What is required to facilitate implementation of Swedish physical activity on prescription? - interview study with primary healthcare staff and management2018In: BMC Health Services Research, ISSN 1472-6963, E-ISSN 1472-6963, Vol. 18, no 1, article id 196Article in journal (Refereed)
    Abstract [en]

    BACKGROUND: The method, Swedish Physical Activity on Prescription (SPAP), has been launched in Swedish healthcare to promote physical activity for prevention and treatment of lifestyle related health disorders. Despite scientific support for the method, and education campaigns, it is used to a limited extent by health professionals. The aim of the study was to describe the views of health professionals on perceived facilitators, barriers and requirements for successful implementation of SPAP in primary healthcare.

    METHODS: Eighteen semi-structured interviews with stakeholders in SPAP, i.e. ten people working in local or central management and eight primary healthcare professionals in two regional healthcare organisations, were analysed using qualitative content analysis.

    RESULTS: We identified an overarching theme regarding requirements for successful implementation of SPAP: Need for knowledge and organisational support, comprising four main categories: Need for increased knowledge and affirmative attitude among health professionals; Need for clear and supportive management; Need for central supporting structures; Need for local supporting structures. Knowledge of the SPAP method content and core components was limited. Confidence in the method varied among health professionals. There was a discrepancy between the central organisation policy documents declaring that disease preventive methods were prioritised and a mandatory assignment, while the health professionals asked for increased interest, support and resources from management, primarily time and supporting structures. There were somewhat conflicting views between primary healthcare professionals and managers concerning perceived barriers and requirements. In contrast to some of the management's beliefs, all primary healthcare professionals undisputedly acknowledged the importance of promoting physical activity, but they lacked time, written routines and in some cases competence for SPAP counselling.

    CONCLUSION: The study provides knowledge regarding requirements to facilitate the implementation of SPAP in healthcare. There was limited knowledge among health professionals regarding core components of SPAP and how to practise the method, which speaks for in-depth training in the SPAP method. The findings highlight the importance of forming policies and guidelines and establishing organisational supporting structures, and ensuring that these are well known and approved in all parts of the healthcare organisation.

  • 8.
    Gustavsson, Catharina
    et al.
    Dalarna University, School of Education, Health and Social Studies, Medical Science. Uppsala universitet.
    von Koch, Lena
    A 9-year follow-up of a self-management group intervention for persistent neck pain in primary health care: a randomized controlled trial2017In: Journal of Pain Research, ISSN 1178-7090, E-ISSN 1178-7090, Vol. 10, p. 53-64Article in journal (Refereed)
    Abstract [en]

    BACKGROUND AND OBJECTIVE: In previous short-term and 2-year follow-ups, a pain and stress self-management group intervention (PASS) had better effect on pain-related disability, self-efficacy, catastrophizing, and perceived pain control than individually administered physiotherapy (IAPT) for patients with persistent tension-type neck pain. Studies that have evaluated long-term effects of self-management approaches toward persistent neck pain are sparse. The objective of this study was to compare pain-related disability, self-efficacy for activities of daily living (ADL), catastrophizing, pain, pain control, use of analgesics, and health care utilization in people with persistent tension-type neck pain 9 years after they received the PASS or IAPT.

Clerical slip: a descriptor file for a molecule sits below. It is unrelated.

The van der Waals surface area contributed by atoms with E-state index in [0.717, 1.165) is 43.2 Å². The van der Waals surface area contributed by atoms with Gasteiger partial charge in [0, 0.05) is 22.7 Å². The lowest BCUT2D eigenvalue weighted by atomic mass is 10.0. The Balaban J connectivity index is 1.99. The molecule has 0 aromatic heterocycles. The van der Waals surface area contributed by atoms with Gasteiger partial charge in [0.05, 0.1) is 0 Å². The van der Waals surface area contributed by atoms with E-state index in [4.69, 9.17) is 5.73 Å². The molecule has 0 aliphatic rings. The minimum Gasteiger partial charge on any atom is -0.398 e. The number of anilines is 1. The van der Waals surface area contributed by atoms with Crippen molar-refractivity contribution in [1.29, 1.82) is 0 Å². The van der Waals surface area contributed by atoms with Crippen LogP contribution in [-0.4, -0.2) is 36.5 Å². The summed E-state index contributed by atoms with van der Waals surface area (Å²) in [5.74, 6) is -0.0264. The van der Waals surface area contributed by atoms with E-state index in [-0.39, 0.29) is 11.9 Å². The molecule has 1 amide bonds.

MATERIALS AND METHODS: Of 156 people (PASS, n = 77; IAPT, n = 79) originally included in a randomized controlled trial, 129 people (PASS, n = 63; IAPT, n = 66) were eligible and were approached for the 9-year follow-up. They were sent a self-assessment questionnaire, comprising the Neck Disability Index, the Self-Efficacy Scale, the Coping Strategies Questionnaire, and questions regarding pain, analgesics, and health care utilization. Mixed linear models for repeated measures analysis or generalized estimating equations were used to evaluate the differences between groups and within groups over time (baseline, previous follow-ups, and 9-year follow-up) and the interaction effect of "time by group".

    RESULTS: Ninety-four participants (73%) responded (PASS, n = 48; IAPT, n = 46). At 9 years, PASS participants reported less pain-related disability, pain at worst, and analgesics usage, and a trend toward better self-efficacy compared to IAPT participants. There was a difference between groups in terms of change over time for disability, self-efficacy for ADL, catastrophizing, perceived pain control, and health care visits in favor of PASS. Analyses of simple main effects at 9 years showed that the PASS group had less disability (p = 0.006) and a trend toward better self-efficacy (p = 0.059) than the IAPT group.

    CONCLUSION: The favorable effects on pain-related disability of PASS were sustained 9 years after the intervention.

  • 9.
    Nilsson, Henrik
    et al.
    The Swedish Red Cross University College, Department of Health Sciences. Karolinska Institutet / Swedish Red Cross Treatment Center for Persons Affected by War and Torture.
    Saboonchi, Fredrik